In Valoy’s words, “Ellie got fed up.”
In a moment of brutal honesty, Ellie told Valoy that she didn’t know if she could be married to someone with so much artistic talent who only wanted to have fun. Initially, Valoy was shocked, but as the shock wore off, he ultimately knew Ellie was right. Valoy took this truth Ellie shared with him and used it for motivation to start “painting truth” as he calls it.
He started working harder at painting than he ever had. He would occasionally even work through the night on his art, only to shave, brush his teeth, and head back to his teaching job. The Eatons decided together that Valoy would quit teaching just as soon as he was making as much money with his art as he did with his day job. That day came in 1972. The Eatons packed up and made the move from Granger to Midway, where they bought a little fixer-upper on the corner. Valoy had spent a lot of time painting on the river in Heber Valley and knew he would love living in the area. Ellie was Valoy’s right-hand gal, a true business partner, helping him any way she could. He made art. She sold the art. She also was a model in many of his paintings and became a great art critic. Valoy credits Ellie with doing as much, if not more than himself, to create the success he has enjoyed as an artist.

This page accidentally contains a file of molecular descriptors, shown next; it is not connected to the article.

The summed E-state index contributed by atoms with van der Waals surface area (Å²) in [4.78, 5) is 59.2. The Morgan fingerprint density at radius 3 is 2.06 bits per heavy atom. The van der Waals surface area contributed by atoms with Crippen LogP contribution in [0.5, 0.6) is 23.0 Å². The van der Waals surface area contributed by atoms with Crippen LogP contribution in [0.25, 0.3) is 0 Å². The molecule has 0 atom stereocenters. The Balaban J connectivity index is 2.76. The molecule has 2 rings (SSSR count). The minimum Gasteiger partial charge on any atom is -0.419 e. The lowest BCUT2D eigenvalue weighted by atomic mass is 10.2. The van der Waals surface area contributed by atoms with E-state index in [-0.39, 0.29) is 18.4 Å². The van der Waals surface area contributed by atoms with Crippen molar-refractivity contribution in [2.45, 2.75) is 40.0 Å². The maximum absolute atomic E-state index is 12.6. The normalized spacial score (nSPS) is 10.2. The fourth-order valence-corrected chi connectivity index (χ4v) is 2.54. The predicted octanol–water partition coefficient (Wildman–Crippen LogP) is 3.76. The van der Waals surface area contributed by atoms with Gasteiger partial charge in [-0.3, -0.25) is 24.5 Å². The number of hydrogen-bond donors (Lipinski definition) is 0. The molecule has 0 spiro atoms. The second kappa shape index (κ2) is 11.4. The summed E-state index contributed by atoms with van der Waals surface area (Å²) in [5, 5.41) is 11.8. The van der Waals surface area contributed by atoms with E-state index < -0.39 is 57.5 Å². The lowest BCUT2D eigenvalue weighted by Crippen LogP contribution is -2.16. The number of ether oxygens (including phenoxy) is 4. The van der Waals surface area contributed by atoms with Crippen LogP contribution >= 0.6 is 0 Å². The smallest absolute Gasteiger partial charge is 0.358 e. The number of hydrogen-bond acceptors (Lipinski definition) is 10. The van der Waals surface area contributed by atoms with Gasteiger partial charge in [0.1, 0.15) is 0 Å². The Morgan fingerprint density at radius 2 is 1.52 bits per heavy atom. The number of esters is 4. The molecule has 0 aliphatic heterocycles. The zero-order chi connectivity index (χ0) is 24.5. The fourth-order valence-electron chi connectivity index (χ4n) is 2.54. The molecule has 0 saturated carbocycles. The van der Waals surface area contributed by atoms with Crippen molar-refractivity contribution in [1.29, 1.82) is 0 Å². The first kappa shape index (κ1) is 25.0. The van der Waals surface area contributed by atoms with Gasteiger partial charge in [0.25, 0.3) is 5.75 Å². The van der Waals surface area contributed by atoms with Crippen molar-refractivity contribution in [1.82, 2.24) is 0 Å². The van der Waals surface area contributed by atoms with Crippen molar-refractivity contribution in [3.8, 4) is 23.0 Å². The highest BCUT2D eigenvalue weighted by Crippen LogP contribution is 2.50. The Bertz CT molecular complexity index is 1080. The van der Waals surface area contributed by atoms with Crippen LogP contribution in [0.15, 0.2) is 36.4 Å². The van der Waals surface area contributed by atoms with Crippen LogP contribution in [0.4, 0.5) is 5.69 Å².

As he looks back at a career that spans over 50 years and 3,000 paintings sent out into the world, Valoy considers his crowning achievements. Without pause, he lovingly mentions his family. He and Ellie are proud parents of five children, grandparents, and now great grandparents. When it comes to his art, though, the single thing he’s most proud of: “That I stuck with it.” He never gave up even when it wasn’t easy. He also considers getting into the National Academy of Western Art in the Cowboy Hall of Fame in Oklahoma City a significant milestone that pushed him to the next level in his career and gave him national recognition. Valoy feels he may be remembered most for the, almost sixty, works of art he has displayed across the world in the temples of The Church of Jesus Christ of Latter-day Saints. Valoy and Ellie, members of The Church of Jesus Christ of Latter-day Saints, wanted to donate paintings to various temples. With this goal in place, the couple spent their summer vacations traveling all over the U.S. going to temple sites so that Valoy could paint a local scene for each temple. In six years, the Eaton’s donated twenty-four paintings to the church’s temples. Valoy now looks at this time with his beloved Ellie as some of their most precious memories together. Ellie has since passed away, but her influence lives on, continuing to inspire Valoy.